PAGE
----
The 30-year-old South Sudanese man was on Tuesday transferred to Bergen's Sandviken psychiatric hospital. Initially, he was sent for a day of observation, but doctors are now believe he may need longer psychiatric care.
"He will remain at Sandviken while doctors believe he has the need for treatment there," Fredrik Verling, the man's lawyer said. "I've had a brief and straightforward conversation with him. He is polite, quiet and friendly."
He said the man had some difficulty communicating as a result of self-inflicted injuries to his throat, which are also being treated.
Police will on Thursday ask a Bergen to allow them to keep the man under arrest for four weeks in the first custody hearing. It is unclear whether the man will be able to attend.
The man mounted his attack shortly after entering the Valdres Express bus, and is accused of killing the bus driver, Arve Haug Bagn (55) and Margaret Molland Sanden, a 19-year-old biotechnology student at the Oslo and Akerhus University College of Applied Sciences. The third victim, a Swedish man in his 50s, has not been named.
The asylum seeker was due to be deported to Spain on Tuesday, the day after his attack.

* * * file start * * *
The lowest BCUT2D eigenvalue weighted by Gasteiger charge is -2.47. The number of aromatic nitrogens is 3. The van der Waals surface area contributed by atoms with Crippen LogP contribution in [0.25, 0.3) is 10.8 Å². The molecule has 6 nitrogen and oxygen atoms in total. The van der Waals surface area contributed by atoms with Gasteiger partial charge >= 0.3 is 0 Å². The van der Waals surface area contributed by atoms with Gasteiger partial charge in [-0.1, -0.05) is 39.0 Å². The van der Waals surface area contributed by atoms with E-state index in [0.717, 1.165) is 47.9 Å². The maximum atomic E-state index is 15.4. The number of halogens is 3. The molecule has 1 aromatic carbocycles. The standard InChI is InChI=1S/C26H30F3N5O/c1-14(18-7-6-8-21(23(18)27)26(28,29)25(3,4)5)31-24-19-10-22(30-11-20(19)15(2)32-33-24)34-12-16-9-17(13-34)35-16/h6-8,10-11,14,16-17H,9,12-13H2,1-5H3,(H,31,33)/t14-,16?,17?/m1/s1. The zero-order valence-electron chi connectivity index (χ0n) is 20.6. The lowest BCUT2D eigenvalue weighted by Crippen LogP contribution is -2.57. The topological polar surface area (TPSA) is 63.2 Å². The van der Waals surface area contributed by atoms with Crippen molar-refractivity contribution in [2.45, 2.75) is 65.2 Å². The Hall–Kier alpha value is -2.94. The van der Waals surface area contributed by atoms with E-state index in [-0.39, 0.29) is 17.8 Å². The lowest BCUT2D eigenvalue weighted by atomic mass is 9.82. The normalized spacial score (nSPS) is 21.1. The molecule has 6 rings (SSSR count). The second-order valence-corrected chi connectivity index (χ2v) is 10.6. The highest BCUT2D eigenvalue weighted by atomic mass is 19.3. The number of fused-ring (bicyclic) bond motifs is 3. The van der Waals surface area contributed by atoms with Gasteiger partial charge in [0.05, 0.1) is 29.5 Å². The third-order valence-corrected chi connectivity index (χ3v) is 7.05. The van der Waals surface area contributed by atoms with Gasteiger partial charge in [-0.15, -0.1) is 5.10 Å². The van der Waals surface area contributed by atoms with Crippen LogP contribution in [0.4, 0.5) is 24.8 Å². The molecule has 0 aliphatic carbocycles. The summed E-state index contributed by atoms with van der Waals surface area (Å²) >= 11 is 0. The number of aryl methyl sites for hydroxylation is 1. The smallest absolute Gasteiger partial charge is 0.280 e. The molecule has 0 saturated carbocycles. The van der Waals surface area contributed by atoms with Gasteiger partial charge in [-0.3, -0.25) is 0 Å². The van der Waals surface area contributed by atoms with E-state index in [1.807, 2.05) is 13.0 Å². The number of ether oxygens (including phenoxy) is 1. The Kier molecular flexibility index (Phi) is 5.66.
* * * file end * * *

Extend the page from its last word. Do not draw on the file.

South Sudan's ambassador to Norway, Bol Wek Agoth, said the man claimed to be from the Mayom district of South Sudan's Unity State.
"This is a very tragic and painful incident. My thoughts go first to those who have been affected and who are left with a great sadness at having lost loved ones," he said.
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Norwegian Prime Minister Erna Solberg on Wednesday confirmed that her government will set up a network of special centres for rejected asylum seekers, who she said were "disruptive".
"Those who have received a rejection of their application and are awaiting deportation, are more mentally unstable because they have been rejected," she told VG. "It is difficult to put people people who have been rejected together with those who have not been rejected."